Both of those measurements from the MD11 sound very high. I don't know of any definitive guidelines, but for low impedance headphones, I recall reading anything above a few 10s of mV is dangerous. Low impedance headphones seem to be more susceptible to DC offset damage.

 

Apparently DC offset at best degrades sound quality and at worst damages a headphone's delegate wiring. Also, I believe that unless an appropriate capacitor and resistor combination is used in the signal path (to filter the DC offset), any DC offset from the source is multiplied by the amplifier, depending on gain and volume setting.

 

 

wire can be damaged if there is enough current to create enough heat to melt the insulation etc... Typically for high current application, larger cross section is used.

 

R=pL/A  

 

Larger the area, less R, which relates to heat given off by power equation:

 

P=IV=I^2R=V^2/R

 

 

but again, its audio signal(not enough to create heat issues, look at unnecessary thick ALO cables made out of silver or gold LOL)
 

 


Edited by High_Q - 4/28/11 at 10:40pm
post #12 of 86

 

 

 

yeah well i'm ignoring you already. i forgot you know more than the rest of the forum combined

 

making people think they need an oscope for measuring offset on their amps is irresponsible and needlessly overcomplicated for the basic measurement needed to know if dc is higher than it should be. dc not only damages headphones before you go past the power rating, but causes lower audio quality WELL before that. an oscope is the perfect tool for it, but it is not needed in the slightest, stop flexing your brain already, its just not that complicated


Edited by qusp - 4/28/11 at 10:55pm
post #13 of 86

Quote:

Originally Posted by qusp View Post
its just not that complicated


This.

You don't need elementary algebra to figure it out.

Take a digital multimeter and measure DCmV from the output to ground.

If it is higher than 10mV and it is a diy job, fix it.

 

If it is a commercial product... wait this is the diy section! Go build something!

 


Edited by nattonrice - 4/29/11 at 12:43am
post #14 of 86
Thread Starter 
> You don't need elementary algebra to figure it out.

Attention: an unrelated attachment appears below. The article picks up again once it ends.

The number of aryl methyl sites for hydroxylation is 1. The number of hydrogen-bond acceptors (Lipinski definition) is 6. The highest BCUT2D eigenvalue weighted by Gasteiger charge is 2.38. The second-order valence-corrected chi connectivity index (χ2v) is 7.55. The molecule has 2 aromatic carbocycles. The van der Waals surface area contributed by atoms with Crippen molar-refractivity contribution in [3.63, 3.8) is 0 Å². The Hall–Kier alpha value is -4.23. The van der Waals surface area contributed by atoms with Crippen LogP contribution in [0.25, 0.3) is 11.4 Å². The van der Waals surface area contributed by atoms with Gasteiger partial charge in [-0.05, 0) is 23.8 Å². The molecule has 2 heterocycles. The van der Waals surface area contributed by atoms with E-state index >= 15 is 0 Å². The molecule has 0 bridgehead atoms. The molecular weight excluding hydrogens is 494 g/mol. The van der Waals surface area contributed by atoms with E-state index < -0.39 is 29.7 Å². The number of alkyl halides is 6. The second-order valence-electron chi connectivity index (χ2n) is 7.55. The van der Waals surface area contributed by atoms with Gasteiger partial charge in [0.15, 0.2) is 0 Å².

relax. The ohms law re-arrangement was to see how much DC is deadly to dodgy in-ears.

As for an oscilloscope, sure you don't need one, it's also probably easier to measure the DC offset using a DMM (however looking at the O-scope plots is potentially a lot more informative than noticing a DC offset shift). Still, if there are cheapie $200-ish oscilloscopes around (the PC only types, with a low-ish hz-khz range) it's probably not a bad buy compared to an average DMM.
Speaking of that, any recommendations and do those exist, or did I just imagine them biggrin.gif ?


> If it is a commercial product... wait this is the diy section! Go build something!

It's a DIY related question :P. Plus I'm a bit over DIY audio after fixing my SRM-1/mk2 with the help of the big two biggrin.gif ... (yes, you can build what you want, how you want it, with what you want...No it takes a lot of time to find/order parts, not burn down the house if you're a nub like me, and then solder it up and debug. Case work connectors, panels and knobs are also potentially a pain. )


>Also, I don't know how accurate a DC meter would be vs a O-scope, and O-scope is easier to spot and more accurate. I would rely on O-scope.

The DC accuracy is quoted in the manual for any DMM you can buy. Generally it's higher than AC and sufficient to know whether you're below 10mv biggrin.gif...


>If I increase the gain of the small signal, it will start clipping at a certain point. So, if the supplie is much greater, and we know it will headphones will blow at a certain point(voltage), it would be an issue if gain is increased to max out the swing of the signal to reach the high supply voltage. So, knowing the max power, thus max voltage is helpful.

I see, thanks. That looks to be the upper bound for DCoff + Ac signal, since above that it'd be clipped?
Edited by svyr - 4/29/11 at 1:32am
post #15 of 86

True.  I said DC, but actually it is DC + Audio signal Max Peak
 

 

If DC + Audio Signal Max Peak > Vcc(Amp supply voltage), there will be clipping.

Quote:
Originally Posted by svyr View Post

I see, thanks. That looks to be the upper bound for DCoff + Ac signal, since above that it'd be clipped?


 


Edited by High_Q - 4/29/11 at 1:57am